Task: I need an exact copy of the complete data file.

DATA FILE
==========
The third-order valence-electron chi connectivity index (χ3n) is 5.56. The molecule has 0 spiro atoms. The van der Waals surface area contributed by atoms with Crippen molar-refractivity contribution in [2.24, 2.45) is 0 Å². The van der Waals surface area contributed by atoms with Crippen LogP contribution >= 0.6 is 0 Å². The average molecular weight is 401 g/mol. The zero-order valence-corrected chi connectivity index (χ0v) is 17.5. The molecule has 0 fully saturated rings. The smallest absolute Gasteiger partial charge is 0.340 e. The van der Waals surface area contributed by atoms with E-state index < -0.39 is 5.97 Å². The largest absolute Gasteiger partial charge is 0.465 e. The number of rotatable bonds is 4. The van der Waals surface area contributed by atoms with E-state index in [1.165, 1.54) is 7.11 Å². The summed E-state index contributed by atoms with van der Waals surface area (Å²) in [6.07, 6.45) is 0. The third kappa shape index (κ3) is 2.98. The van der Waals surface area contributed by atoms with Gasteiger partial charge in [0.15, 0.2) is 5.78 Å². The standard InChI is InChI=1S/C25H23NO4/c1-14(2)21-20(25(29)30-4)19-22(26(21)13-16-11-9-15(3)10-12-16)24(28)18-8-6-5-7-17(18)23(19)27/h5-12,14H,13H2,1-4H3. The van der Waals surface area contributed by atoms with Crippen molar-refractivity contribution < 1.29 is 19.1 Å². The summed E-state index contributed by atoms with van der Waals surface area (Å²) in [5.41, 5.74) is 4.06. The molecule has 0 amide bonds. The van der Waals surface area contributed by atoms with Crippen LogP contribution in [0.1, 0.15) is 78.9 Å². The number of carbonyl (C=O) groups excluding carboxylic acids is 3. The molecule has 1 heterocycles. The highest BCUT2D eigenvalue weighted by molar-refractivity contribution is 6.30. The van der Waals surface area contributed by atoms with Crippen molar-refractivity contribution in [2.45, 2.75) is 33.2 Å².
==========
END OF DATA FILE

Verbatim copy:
The third-order valence-electron chi connectivity index (χ3n) is 5.56. The molecule has 0 spiro atoms. The van der Waals surface area contributed by atoms with Crippen molar-refractivity contribution in [2.24, 2.45) is 0 Å². The van der Waals surface area contributed by atoms with Crippen LogP contribution >= 0.6 is 0 Å². The average molecular weight is 401 g/mol. The zero-order valence-corrected chi connectivity index (χ0v) is 17.5. The molecule has 0 fully saturated rings. The smallest absolute Gasteiger partial charge is 0.340 e. The van der Waals surface area contributed by atoms with E-state index < -0.39 is 5.97 Å². The largest absolute Gasteiger partial charge is 0.465 e. The number of rotatable bonds is 4. The van der Waals surface area contributed by atoms with E-state index in [1.165, 1.54) is 7.11 Å². The summed E-state index contributed by atoms with van der Waals surface area (Å²) in [6.07, 6.45) is 0. The third kappa shape index (κ3) is 2.98. The van der Waals surface area contributed by atoms with Gasteiger partial charge in [0.15, 0.2) is 5.78 Å². The standard InChI is InChI=1S/C25H23NO4/c1-14(2)21-20(25(29)30-4)19-22(26(21)13-16-11-9-15(3)10-12-16)24(28)18-8-6-5-7-17(18)23(19)27/h5-12,14H,13H2,1-4H3. The van der Waals surface area contributed by atoms with Crippen molar-refractivity contribution < 1.29 is 19.1 Å². The summed E-state index contributed by atoms with van der Waals surface area (Å²) in [5.41, 5.74) is 4.06. The molecule has 0 amide bonds. The van der Waals surface area contributed by atoms with Crippen LogP contribution in [0.1, 0.15) is 78.9 Å². The number of carbonyl (C=O) groups excluding carboxylic acids is 3. The molecule has 1 heterocycles. The highest BCUT2D eigenvalue weighted by molar-refractivity contribution is 6.30. The van der Waals surface area contributed by atoms with Crippen molar-refractivity contribution in [2.45, 2.75) is 33.2 Å².